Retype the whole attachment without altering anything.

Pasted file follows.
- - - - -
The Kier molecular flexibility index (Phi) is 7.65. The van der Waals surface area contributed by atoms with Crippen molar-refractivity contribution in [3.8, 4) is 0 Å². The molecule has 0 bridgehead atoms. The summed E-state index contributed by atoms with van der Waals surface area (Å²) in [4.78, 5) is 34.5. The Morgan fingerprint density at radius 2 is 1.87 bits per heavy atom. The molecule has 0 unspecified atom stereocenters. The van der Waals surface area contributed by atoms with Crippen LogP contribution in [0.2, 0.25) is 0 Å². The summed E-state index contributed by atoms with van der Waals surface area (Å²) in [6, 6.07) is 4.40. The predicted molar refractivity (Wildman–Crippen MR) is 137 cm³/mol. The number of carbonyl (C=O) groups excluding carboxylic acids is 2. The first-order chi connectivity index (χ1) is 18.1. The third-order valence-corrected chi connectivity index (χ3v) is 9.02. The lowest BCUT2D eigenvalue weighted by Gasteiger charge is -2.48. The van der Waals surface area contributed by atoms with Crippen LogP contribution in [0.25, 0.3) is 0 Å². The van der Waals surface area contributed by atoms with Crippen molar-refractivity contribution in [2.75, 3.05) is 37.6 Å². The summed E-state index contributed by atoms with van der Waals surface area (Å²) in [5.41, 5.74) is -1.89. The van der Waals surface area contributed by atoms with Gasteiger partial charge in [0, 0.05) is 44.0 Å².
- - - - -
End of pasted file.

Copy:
The Kier molecular flexibility index (Phi) is 7.65. The van der Waals surface area contributed by atoms with Crippen molar-refractivity contribution in [3.8, 4) is 0 Å². The molecule has 0 bridgehead atoms. The summed E-state index contributed by atoms with van der Waals surface area (Å²) in [4.78, 5) is 34.5. The Morgan fingerprint density at radius 2 is 1.87 bits per heavy atom. The molecule has 0 unspecified atom stereocenters. The van der Waals surface area contributed by atoms with Crippen LogP contribution in [0.2, 0.25) is 0 Å². The summed E-state index contributed by atoms with van der Waals surface area (Å²) in [6, 6.07) is 4.40. The predicted molar refractivity (Wildman–Crippen MR) is 137 cm³/mol. The number of carbonyl (C=O) groups excluding carboxylic acids is 2. The first-order chi connectivity index (χ1) is 18.1. The third-order valence-corrected chi connectivity index (χ3v) is 9.02. The lowest BCUT2D eigenvalue weighted by Gasteiger charge is -2.48. The van der Waals surface area contributed by atoms with Crippen LogP contribution in [0.25, 0.3) is 0 Å². The van der Waals surface area contributed by atoms with Crippen molar-refractivity contribution in [2.75, 3.05) is 37.6 Å². The summed E-state index contributed by atoms with van der Waals surface area (Å²) in [5.41, 5.74) is -1.89. The van der Waals surface area contributed by atoms with Gasteiger partial charge in [0, 0.05) is 44.0 Å².